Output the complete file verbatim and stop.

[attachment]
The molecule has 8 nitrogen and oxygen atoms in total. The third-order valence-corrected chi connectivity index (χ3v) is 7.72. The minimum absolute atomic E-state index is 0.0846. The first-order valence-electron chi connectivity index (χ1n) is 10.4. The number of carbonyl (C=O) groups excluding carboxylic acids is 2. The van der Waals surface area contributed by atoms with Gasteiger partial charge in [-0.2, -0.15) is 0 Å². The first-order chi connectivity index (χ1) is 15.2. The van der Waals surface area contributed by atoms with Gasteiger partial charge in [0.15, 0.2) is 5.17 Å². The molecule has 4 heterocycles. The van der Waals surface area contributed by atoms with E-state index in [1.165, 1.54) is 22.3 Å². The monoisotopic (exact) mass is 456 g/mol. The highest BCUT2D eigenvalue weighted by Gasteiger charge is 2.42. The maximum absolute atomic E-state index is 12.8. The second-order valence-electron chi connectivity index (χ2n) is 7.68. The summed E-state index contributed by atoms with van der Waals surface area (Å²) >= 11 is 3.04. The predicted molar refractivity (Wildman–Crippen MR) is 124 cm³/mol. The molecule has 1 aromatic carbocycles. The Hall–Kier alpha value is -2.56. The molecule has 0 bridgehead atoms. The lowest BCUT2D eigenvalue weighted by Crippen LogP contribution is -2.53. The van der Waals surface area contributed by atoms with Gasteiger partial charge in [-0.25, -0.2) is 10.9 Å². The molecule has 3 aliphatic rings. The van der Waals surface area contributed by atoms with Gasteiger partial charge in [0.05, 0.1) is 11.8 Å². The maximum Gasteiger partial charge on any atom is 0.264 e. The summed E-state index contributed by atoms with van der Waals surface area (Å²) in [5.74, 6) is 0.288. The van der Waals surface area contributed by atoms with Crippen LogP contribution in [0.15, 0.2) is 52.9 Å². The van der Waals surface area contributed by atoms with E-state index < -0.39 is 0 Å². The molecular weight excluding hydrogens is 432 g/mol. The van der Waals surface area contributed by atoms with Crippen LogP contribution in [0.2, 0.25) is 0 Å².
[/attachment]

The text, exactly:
The molecule has 8 nitrogen and oxygen atoms in total. The third-order valence-corrected chi connectivity index (χ3v) is 7.72. The minimum absolute atomic E-state index is 0.0846. The first-order valence-electron chi connectivity index (χ1n) is 10.4. The number of carbonyl (C=O) groups excluding carboxylic acids is 2. The van der Waals surface area contributed by atoms with Gasteiger partial charge in [-0.2, -0.15) is 0 Å². The first-order chi connectivity index (χ1) is 15.2. The van der Waals surface area contributed by atoms with Gasteiger partial charge in [0.15, 0.2) is 5.17 Å². The molecule has 4 heterocycles. The van der Waals surface area contributed by atoms with E-state index in [1.165, 1.54) is 22.3 Å². The monoisotopic (exact) mass is 456 g/mol. The highest BCUT2D eigenvalue weighted by Gasteiger charge is 2.42. The maximum absolute atomic E-state index is 12.8. The second-order valence-electron chi connectivity index (χ2n) is 7.68. The summed E-state index contributed by atoms with van der Waals surface area (Å²) >= 11 is 3.04. The predicted molar refractivity (Wildman–Crippen MR) is 124 cm³/mol. The molecule has 1 aromatic carbocycles. The Hall–Kier alpha value is -2.56. The molecule has 0 bridgehead atoms. The lowest BCUT2D eigenvalue weighted by Crippen LogP contribution is -2.53. The van der Waals surface area contributed by atoms with Gasteiger partial charge in [-0.25, -0.2) is 10.9 Å². The molecule has 3 aliphatic rings. The van der Waals surface area contributed by atoms with Gasteiger partial charge in [0.05, 0.1) is 11.8 Å². The maximum Gasteiger partial charge on any atom is 0.264 e. The summed E-state index contributed by atoms with van der Waals surface area (Å²) in [5.74, 6) is 0.288. The van der Waals surface area contributed by atoms with Crippen LogP contribution in [0.15, 0.2) is 52.9 Å². The van der Waals surface area contributed by atoms with E-state index < -0.39 is 0 Å². The molecular weight excluding hydrogens is 432 g/mol. The van der Waals surface area contributed by atoms with Crippen LogP contribution in [0.2, 0.25) is 0 Å².